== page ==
Managing resource dependencies to overcome internationalisation constraints: A perspective of low-power firms

Ahmad, Salman (2019) Managing resource dependencies to overcome internationalisation constraints: A perspective of low-power firms. PhD thesis, University of Glasgow.

Due to Embargo and/or Third Party Copyright restrictions, this thesis is not available in this service.
Printed Thesis Information: http://eleanor.lib.gla.ac.uk/record=b3367945

Abstract

Extant literature about SMEs internationalisation suggests that resource-constrained SMEs can use their networks to fill their resource gap for internationalisation. However, existing theories fail to address how SMEs protect themselves against opportunistic behaviour of their network partners. The present study aims to address this gap by combining resource dependency management theory with bargaining theory to analyse how SMEs that depend on networks to overcome their internationalisation constraints manage network externalities and opportunistic behaviours of their partners. The combination of these theories helps towards better understanding of underlying bargaining power dynamics when firms use dependency management strategies. It investigates SMEs’ dependency management strategies as low-power firms that they use against their high-power counterparts. The study addresses this gap by analysing the evidence from the context of the IT sector of Pakistan.
The study employed qualitative methodology with multiple case studies that include in-depth analysis of 75 dyadic relationships between 22 low-power firms and their four high-power counterparts. The findings reveal that low-power firms deal with their high-power counterparts by using unconventional strategies. Instead of decreasing their dependence or increasing the counterpart’s dependence, they collect power from outside the exchange relationship to reduce the power imbalance and influence their high-power counterparts to adopt interest-based bargaining. This enables low-power firms to renegotiate exchange terms to ensure sustainable access to resources, and ultimately, they become more dependent on the same counterpart, but with more power to resist any opportunistic behaviour.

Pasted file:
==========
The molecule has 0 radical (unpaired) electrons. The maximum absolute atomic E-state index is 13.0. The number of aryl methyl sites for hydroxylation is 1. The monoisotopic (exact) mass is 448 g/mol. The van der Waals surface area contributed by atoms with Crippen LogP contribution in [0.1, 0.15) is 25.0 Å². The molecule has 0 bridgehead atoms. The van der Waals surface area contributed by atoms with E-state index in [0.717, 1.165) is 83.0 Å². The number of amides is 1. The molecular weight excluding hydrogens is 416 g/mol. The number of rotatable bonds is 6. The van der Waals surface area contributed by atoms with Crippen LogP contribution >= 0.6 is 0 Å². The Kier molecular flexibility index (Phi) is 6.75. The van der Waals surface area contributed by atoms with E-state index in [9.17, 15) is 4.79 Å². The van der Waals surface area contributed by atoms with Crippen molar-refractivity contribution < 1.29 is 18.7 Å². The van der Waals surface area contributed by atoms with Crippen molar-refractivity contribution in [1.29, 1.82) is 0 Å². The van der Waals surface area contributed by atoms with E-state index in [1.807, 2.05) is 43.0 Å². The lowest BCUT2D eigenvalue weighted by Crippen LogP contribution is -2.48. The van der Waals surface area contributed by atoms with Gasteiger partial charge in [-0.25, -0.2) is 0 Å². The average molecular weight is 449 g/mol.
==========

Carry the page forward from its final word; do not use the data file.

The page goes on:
This study contributes to the literature on SMEs’ internationalisation by highlighting how SMEs build defence mechanism against dark sides of networks, which they use to access resources for internationalisation. It also contributes to RDT by suggesting that firms do not always intend to decrease their dependence on others, rather they seek power without needing to reduce dependence because it enables them to counter any opportunistic behaviour of their counterparts. It also adds value to the bargaining theory by articulating the mechanism for low-power firms to shift their high-power counterparts from the positional bargaining to the desired interest-based bargaining.

Item Type: Thesis (PhD)
Qualification Level: Doctoral
Keywords: SMEs internationalisation, resource dependency management theory, bargaining theory, power dynamics, low-power firms.
Subjects: H Social Sciences > H Social Sciences (General)
H Social Sciences > HD Industries. Land use. Labor > HD28 Management. Industrial Management
Colleges/Schools: College of Social Sciences > Adam Smith Business School > Management
Supervisor's Name: Dimitratos, Professor Pavlos and Zyglidopoulos, Professor Stelios
Date of Award: 2019
Embargo Date: 2 August 2022
Depositing User: Mr Salman Ahmad
Unique ID: glathesis:2019-74316
Copyright: Copyright of this thesis is held by the author.
Date Deposited: 02 Aug 2019 09:50
Last Modified: 05 Mar 2020 17:35
Thesis DOI: 10.5525/gla.thesis.74316
URI: http://theses.gla.ac.uk/id/eprint/74316

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